Once the change handler is called, the UI component is going to be notified (re-rendered).
We can split the implementation of the proposed sync engine into the following steps:
Introduce the observable documents objects: in-memory document objects with an API to make an update and to subscribe to changes.
Support merging changes from multiple sources into the observable documents. Note that there are essentially two ways to synchronize changes: a conflictconflictA conflict occurs when a patch changes code that was modified after the patch was created. These patches are considered stale, and will require a refresh of the changes before it can be applied, or the conflicts will need to be resolved.-free replicated data type (CRDT) and operational transformation (OT). Previous explorations have shown that OT is too complex to implement on top of our existing architecture.
Loading and persisting document changes to a local database.
A communication layer between all the users connected to the same WordPress Admin.
Fortunately, there are some open sourceOpen SourceOpen Source denotes software for which the original source code is made freely available and may be redistributed and modified. Open Source **must be** delivered via a licensing model, see GPL. solutions that can help us implement the proposed sync engine and address most of these requirements. The most promising one that has been used in the previous explorations is Yjs.
Yjs is an implementation of CRDT. You can think of it as a data structure that you can use to represent the objects being synchronized. Once you use that special representation, Yjs offers adapters to address all the requirements above: observe changes, merge changes from different sources, persist into a local database and potentially communicate with other peers.
While this library solves most of our requirements, explorations have shown that the devil is in the details. Writing sync engines is a challenging project and there are a lot of questions that need to be addressed.
What about the performance impact of the added observable objects and the back and forth transformations from our regular objects into their equivalent CRDT format?
The sync engine is most likely going to have a small performance impact even on local changes, it remains to be seen whether this impact is going to be a blockerblockerA bug which is so severe that it blocks a release. or not. We do have the tools in place (performance metrics) to help assess the question once everything is in place.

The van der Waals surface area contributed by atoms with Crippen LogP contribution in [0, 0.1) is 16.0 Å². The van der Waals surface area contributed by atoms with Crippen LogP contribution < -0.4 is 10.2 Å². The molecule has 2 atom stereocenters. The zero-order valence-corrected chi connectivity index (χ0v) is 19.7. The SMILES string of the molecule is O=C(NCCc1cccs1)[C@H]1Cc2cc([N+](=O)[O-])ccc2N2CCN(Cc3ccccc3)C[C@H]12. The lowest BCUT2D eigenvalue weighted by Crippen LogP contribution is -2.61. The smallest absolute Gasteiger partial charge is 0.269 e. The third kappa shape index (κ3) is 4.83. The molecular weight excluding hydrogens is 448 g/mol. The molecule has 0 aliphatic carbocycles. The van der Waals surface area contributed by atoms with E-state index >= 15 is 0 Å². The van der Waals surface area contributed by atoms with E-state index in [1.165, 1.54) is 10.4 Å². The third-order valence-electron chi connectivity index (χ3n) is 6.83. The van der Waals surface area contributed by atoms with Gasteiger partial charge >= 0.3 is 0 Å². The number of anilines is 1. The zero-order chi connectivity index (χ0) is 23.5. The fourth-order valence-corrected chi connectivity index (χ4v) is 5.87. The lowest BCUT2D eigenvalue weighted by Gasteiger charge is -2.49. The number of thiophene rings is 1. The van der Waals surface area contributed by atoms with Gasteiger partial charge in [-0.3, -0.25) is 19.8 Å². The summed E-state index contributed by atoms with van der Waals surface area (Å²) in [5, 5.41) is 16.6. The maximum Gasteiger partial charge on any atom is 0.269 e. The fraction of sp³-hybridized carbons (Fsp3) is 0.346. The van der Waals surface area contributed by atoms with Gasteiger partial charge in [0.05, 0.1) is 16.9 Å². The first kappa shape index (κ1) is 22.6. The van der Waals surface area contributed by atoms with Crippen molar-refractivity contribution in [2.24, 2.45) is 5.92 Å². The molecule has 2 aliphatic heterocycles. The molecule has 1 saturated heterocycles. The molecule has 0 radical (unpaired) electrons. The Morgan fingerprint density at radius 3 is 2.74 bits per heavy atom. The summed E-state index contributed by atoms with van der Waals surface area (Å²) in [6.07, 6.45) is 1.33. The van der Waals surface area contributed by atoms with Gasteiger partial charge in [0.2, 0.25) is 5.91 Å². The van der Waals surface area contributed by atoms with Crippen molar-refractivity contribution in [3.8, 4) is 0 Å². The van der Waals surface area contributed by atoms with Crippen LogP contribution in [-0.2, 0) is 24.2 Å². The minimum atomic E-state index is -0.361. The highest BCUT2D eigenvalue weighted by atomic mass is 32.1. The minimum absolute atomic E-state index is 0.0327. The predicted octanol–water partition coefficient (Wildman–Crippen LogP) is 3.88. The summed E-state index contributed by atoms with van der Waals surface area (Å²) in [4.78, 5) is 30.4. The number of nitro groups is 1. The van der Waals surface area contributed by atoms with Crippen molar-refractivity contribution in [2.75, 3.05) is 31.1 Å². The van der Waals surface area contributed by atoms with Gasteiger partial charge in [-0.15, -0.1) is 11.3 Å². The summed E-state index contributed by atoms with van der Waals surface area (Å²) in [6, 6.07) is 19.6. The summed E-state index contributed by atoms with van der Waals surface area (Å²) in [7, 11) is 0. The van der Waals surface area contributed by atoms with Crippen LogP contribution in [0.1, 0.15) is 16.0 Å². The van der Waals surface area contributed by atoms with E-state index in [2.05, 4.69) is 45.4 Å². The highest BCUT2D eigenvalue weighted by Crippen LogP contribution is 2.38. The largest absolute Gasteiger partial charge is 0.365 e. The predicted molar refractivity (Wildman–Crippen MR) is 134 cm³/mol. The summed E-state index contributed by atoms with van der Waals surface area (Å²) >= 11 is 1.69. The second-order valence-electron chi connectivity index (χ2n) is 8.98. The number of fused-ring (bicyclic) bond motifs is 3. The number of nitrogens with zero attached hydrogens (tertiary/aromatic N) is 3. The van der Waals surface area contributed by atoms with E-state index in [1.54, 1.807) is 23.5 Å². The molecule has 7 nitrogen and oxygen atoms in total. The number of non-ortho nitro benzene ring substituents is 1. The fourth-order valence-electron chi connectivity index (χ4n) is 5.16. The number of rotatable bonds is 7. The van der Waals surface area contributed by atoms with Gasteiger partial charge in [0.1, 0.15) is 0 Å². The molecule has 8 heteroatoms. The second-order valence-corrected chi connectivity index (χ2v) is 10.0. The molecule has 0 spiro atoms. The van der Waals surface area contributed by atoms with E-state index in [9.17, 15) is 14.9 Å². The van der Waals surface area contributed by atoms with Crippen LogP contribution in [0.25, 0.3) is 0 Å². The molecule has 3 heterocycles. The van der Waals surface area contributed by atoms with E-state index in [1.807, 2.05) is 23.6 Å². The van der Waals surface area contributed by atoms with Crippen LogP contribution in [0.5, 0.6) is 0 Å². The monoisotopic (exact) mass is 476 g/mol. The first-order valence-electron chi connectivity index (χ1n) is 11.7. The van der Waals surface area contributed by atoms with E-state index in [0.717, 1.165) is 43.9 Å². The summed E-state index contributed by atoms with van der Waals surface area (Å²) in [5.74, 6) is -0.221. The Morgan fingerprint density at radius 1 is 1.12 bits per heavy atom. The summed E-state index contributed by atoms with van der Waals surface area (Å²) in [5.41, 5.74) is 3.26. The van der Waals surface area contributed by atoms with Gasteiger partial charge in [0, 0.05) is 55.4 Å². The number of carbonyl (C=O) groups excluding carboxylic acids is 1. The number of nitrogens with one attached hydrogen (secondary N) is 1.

Yjs allows using WebRTC or WebSockets by default to synchronize documents between peers, what communication layer is the most adapted to WordPress?
As mentioned in the bootstrap post, this is one of the biggest challenges for us. The most performant transport layers rely on a centralized web socket server and a lot of PHPPHPThe web scripting language in which WordPress is primarily architected. WordPress requires PHP 5.6.20 or higher hosting providers don’t have support for restful communication using web sockets.
This means that we need an alternative communication layer that can work with any WordPress install by default while allowing the communication layer to be replaceable by plugins/hosts.
Can we use WebRTC as the default communication layer as it’s P2P and should work with all WordPress installs?
While WebRTC is indeed P2P, most existing implementations of WebRTC, including the default Yjs WebRTC adapter rely on a centralized signaling server. This is a very light server used to perform the handshake (for the peers to discover each other) and in general rely on web sockets.
Since we can’t rely on web sockets, there are three possibilities that we can explore:
Build a public signaling server (on .org infrastructure for instance).
Implement WebRTC signaling using long polling instead of web-sockets (supported in all WordPress instances) and a public stun server (there are existing public stun servers and .org infrastructure can also ship one if needed). This also involves providing a custom Yjs adapter to support the polling based signaling server.
Avoid WebRTC by default and use long polling to perform both the handshake and then data changes. In this case, no public server is needed but performance can suffer.
What should we also consider as part of project
Memory footprint of the shared documents.
Storage footprint of the local database. (yjs stores the history of changes with some optimizations).
Security: Prevent access to peers without the necessary rights.
We’re just getting started in this journey, there’s a number of open questions and If you are interested in the challenges or want to leave any feedback on the project, please chime in.